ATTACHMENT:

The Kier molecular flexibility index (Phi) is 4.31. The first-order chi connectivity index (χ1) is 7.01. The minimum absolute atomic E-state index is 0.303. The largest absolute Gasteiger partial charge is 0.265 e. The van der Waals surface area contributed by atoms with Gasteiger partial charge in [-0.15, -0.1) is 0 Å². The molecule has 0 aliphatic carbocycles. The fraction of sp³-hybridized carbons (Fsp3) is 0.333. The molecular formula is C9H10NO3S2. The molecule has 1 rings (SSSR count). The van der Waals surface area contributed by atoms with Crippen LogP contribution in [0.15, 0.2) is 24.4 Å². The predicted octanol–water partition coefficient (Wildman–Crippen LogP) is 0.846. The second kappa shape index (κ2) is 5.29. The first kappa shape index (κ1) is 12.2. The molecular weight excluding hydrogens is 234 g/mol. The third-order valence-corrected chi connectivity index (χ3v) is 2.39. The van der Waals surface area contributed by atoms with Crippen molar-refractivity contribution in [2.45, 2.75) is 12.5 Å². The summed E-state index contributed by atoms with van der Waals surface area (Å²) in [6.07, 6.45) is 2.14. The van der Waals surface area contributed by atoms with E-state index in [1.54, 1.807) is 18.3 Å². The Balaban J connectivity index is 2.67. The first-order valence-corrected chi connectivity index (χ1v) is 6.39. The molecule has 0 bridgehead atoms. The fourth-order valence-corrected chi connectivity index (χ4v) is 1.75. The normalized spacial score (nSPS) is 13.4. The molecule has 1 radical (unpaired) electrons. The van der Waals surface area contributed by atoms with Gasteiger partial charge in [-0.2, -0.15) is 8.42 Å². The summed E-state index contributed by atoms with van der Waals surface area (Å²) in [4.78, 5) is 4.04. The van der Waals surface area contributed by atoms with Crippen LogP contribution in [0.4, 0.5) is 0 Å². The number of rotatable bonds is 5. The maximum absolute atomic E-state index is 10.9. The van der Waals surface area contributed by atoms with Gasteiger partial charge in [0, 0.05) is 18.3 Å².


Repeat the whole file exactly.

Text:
The Kier molecular flexibility index (Phi) is 4.31. The first-order chi connectivity index (χ1) is 7.01. The minimum absolute atomic E-state index is 0.303. The largest absolute Gasteiger partial charge is 0.265 e. The van der Waals surface area contributed by atoms with Gasteiger partial charge in [-0.15, -0.1) is 0 Å². The molecule has 0 aliphatic carbocycles. The fraction of sp³-hybridized carbons (Fsp3) is 0.333. The molecular formula is C9H10NO3S2. The molecule has 1 rings (SSSR count). The van der Waals surface area contributed by atoms with Crippen LogP contribution in [0.15, 0.2) is 24.4 Å². The predicted octanol–water partition coefficient (Wildman–Crippen LogP) is 0.846. The second kappa shape index (κ2) is 5.29. The first kappa shape index (κ1) is 12.2. The molecular weight excluding hydrogens is 234 g/mol. The third-order valence-corrected chi connectivity index (χ3v) is 2.39. The van der Waals surface area contributed by atoms with Crippen molar-refractivity contribution in [2.45, 2.75) is 12.5 Å². The summed E-state index contributed by atoms with van der Waals surface area (Å²) in [6.07, 6.45) is 2.14. The van der Waals surface area contributed by atoms with E-state index in [1.54, 1.807) is 18.3 Å². The Balaban J connectivity index is 2.67. The first-order valence-corrected chi connectivity index (χ1v) is 6.39. The molecule has 0 bridgehead atoms. The fourth-order valence-corrected chi connectivity index (χ4v) is 1.75. The normalized spacial score (nSPS) is 13.4. The molecule has 1 radical (unpaired) electrons. The van der Waals surface area contributed by atoms with Gasteiger partial charge in [-0.2, -0.15) is 8.42 Å². The summed E-state index contributed by atoms with van der Waals surface area (Å²) in [4.78, 5) is 4.04. The van der Waals surface area contributed by atoms with Crippen LogP contribution in [0.4, 0.5) is 0 Å². The number of rotatable bonds is 5. The maximum absolute atomic E-state index is 10.9. The van der Waals surface area contributed by atoms with Gasteiger partial charge in [0, 0.05) is 18.3 Å².